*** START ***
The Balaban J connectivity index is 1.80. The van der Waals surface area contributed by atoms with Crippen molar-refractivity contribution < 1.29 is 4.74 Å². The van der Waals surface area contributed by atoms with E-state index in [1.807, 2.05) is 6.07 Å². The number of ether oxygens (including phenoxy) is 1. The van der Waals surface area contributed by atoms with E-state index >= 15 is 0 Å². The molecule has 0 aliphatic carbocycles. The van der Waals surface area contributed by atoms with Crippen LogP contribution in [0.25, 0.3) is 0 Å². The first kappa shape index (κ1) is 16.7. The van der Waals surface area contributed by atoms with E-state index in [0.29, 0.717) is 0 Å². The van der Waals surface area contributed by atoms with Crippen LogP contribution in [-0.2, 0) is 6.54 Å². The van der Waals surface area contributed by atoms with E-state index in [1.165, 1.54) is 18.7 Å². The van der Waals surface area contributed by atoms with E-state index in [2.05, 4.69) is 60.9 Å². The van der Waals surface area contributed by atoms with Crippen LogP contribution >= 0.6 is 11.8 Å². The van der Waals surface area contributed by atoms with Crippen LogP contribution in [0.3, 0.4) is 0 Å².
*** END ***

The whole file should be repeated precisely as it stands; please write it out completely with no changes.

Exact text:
The Balaban J connectivity index is 1.80. The van der Waals surface area contributed by atoms with Crippen molar-refractivity contribution < 1.29 is 4.74 Å². The van der Waals surface area contributed by atoms with E-state index in [1.807, 2.05) is 6.07 Å². The number of ether oxygens (including phenoxy) is 1. The van der Waals surface area contributed by atoms with E-state index >= 15 is 0 Å². The molecule has 0 aliphatic carbocycles. The van der Waals surface area contributed by atoms with Crippen LogP contribution in [0.25, 0.3) is 0 Å². The first kappa shape index (κ1) is 16.7. The van der Waals surface area contributed by atoms with E-state index in [0.29, 0.717) is 0 Å². The van der Waals surface area contributed by atoms with Crippen LogP contribution in [-0.2, 0) is 6.54 Å². The van der Waals surface area contributed by atoms with E-state index in [1.165, 1.54) is 18.7 Å². The van der Waals surface area contributed by atoms with E-state index in [2.05, 4.69) is 60.9 Å². The van der Waals surface area contributed by atoms with Crippen LogP contribution >= 0.6 is 11.8 Å². The van der Waals surface area contributed by atoms with Crippen LogP contribution in [0.3, 0.4) is 0 Å².